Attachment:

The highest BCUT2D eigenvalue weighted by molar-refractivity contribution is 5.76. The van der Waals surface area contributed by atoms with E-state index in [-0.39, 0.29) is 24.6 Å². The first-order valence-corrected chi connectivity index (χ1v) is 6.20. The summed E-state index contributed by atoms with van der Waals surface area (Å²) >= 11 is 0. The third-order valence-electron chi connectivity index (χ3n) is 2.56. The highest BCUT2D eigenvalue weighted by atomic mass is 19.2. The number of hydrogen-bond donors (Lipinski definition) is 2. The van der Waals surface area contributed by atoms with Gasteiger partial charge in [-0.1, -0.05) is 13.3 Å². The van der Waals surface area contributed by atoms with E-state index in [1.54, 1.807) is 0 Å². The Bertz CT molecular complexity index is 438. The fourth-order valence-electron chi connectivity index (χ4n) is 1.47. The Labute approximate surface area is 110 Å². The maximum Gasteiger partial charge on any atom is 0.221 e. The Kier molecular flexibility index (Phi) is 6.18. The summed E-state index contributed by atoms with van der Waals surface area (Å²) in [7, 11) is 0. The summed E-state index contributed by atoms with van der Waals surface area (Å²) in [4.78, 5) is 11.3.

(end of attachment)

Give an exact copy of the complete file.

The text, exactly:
The highest BCUT2D eigenvalue weighted by molar-refractivity contribution is 5.76. The van der Waals surface area contributed by atoms with E-state index in [-0.39, 0.29) is 24.6 Å². The first-order valence-corrected chi connectivity index (χ1v) is 6.20. The summed E-state index contributed by atoms with van der Waals surface area (Å²) >= 11 is 0. The third-order valence-electron chi connectivity index (χ3n) is 2.56. The highest BCUT2D eigenvalue weighted by atomic mass is 19.2. The number of hydrogen-bond donors (Lipinski definition) is 2. The van der Waals surface area contributed by atoms with Gasteiger partial charge in [-0.1, -0.05) is 13.3 Å². The van der Waals surface area contributed by atoms with E-state index in [1.54, 1.807) is 0 Å². The Bertz CT molecular complexity index is 438. The fourth-order valence-electron chi connectivity index (χ4n) is 1.47. The Labute approximate surface area is 110 Å². The maximum Gasteiger partial charge on any atom is 0.221 e. The Kier molecular flexibility index (Phi) is 6.18. The summed E-state index contributed by atoms with van der Waals surface area (Å²) in [7, 11) is 0. The summed E-state index contributed by atoms with van der Waals surface area (Å²) in [4.78, 5) is 11.3.